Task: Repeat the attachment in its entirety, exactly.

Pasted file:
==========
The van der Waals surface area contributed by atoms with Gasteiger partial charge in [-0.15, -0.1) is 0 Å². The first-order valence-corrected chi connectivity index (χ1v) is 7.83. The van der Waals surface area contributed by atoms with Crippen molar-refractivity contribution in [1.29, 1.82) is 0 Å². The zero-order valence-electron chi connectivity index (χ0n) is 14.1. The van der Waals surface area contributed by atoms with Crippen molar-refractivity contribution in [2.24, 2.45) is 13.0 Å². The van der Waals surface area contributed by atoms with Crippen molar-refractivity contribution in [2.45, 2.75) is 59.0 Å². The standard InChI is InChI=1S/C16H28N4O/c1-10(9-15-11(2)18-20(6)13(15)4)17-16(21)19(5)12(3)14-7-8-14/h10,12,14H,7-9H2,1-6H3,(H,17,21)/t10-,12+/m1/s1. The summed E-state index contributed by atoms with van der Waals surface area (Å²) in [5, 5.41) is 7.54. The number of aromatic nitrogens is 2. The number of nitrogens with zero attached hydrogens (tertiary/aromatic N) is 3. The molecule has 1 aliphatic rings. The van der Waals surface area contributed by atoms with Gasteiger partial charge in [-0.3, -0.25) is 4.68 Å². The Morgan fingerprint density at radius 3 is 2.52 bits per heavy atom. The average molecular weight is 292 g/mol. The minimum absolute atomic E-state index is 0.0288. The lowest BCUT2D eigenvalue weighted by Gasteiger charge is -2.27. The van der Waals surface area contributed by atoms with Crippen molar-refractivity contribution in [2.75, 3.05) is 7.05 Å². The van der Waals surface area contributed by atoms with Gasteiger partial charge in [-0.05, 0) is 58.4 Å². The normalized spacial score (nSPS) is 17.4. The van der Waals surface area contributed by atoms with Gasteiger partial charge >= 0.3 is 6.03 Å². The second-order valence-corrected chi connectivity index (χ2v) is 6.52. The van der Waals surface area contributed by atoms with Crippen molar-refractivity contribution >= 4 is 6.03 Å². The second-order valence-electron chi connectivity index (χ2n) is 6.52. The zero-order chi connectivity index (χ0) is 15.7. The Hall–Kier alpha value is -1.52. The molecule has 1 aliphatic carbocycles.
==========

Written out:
The van der Waals surface area contributed by atoms with Gasteiger partial charge in [-0.15, -0.1) is 0 Å². The first-order valence-corrected chi connectivity index (χ1v) is 7.83. The van der Waals surface area contributed by atoms with Crippen molar-refractivity contribution in [1.29, 1.82) is 0 Å². The zero-order valence-electron chi connectivity index (χ0n) is 14.1. The van der Waals surface area contributed by atoms with Crippen molar-refractivity contribution in [2.24, 2.45) is 13.0 Å². The van der Waals surface area contributed by atoms with Crippen molar-refractivity contribution in [2.45, 2.75) is 59.0 Å². The standard InChI is InChI=1S/C16H28N4O/c1-10(9-15-11(2)18-20(6)13(15)4)17-16(21)19(5)12(3)14-7-8-14/h10,12,14H,7-9H2,1-6H3,(H,17,21)/t10-,12+/m1/s1. The summed E-state index contributed by atoms with van der Waals surface area (Å²) in [5, 5.41) is 7.54. The number of aromatic nitrogens is 2. The number of nitrogens with zero attached hydrogens (tertiary/aromatic N) is 3. The molecule has 1 aliphatic rings. The van der Waals surface area contributed by atoms with Gasteiger partial charge in [-0.3, -0.25) is 4.68 Å². The Morgan fingerprint density at radius 3 is 2.52 bits per heavy atom. The average molecular weight is 292 g/mol. The minimum absolute atomic E-state index is 0.0288. The lowest BCUT2D eigenvalue weighted by Gasteiger charge is -2.27. The van der Waals surface area contributed by atoms with Crippen molar-refractivity contribution in [2.75, 3.05) is 7.05 Å². The van der Waals surface area contributed by atoms with Gasteiger partial charge in [-0.05, 0) is 58.4 Å². The normalized spacial score (nSPS) is 17.4. The van der Waals surface area contributed by atoms with Gasteiger partial charge >= 0.3 is 6.03 Å². The second-order valence-corrected chi connectivity index (χ2v) is 6.52. The van der Waals surface area contributed by atoms with Crippen molar-refractivity contribution >= 4 is 6.03 Å². The second-order valence-electron chi connectivity index (χ2n) is 6.52. The zero-order chi connectivity index (χ0) is 15.7. The Hall–Kier alpha value is -1.52. The molecule has 1 aliphatic carbocycles.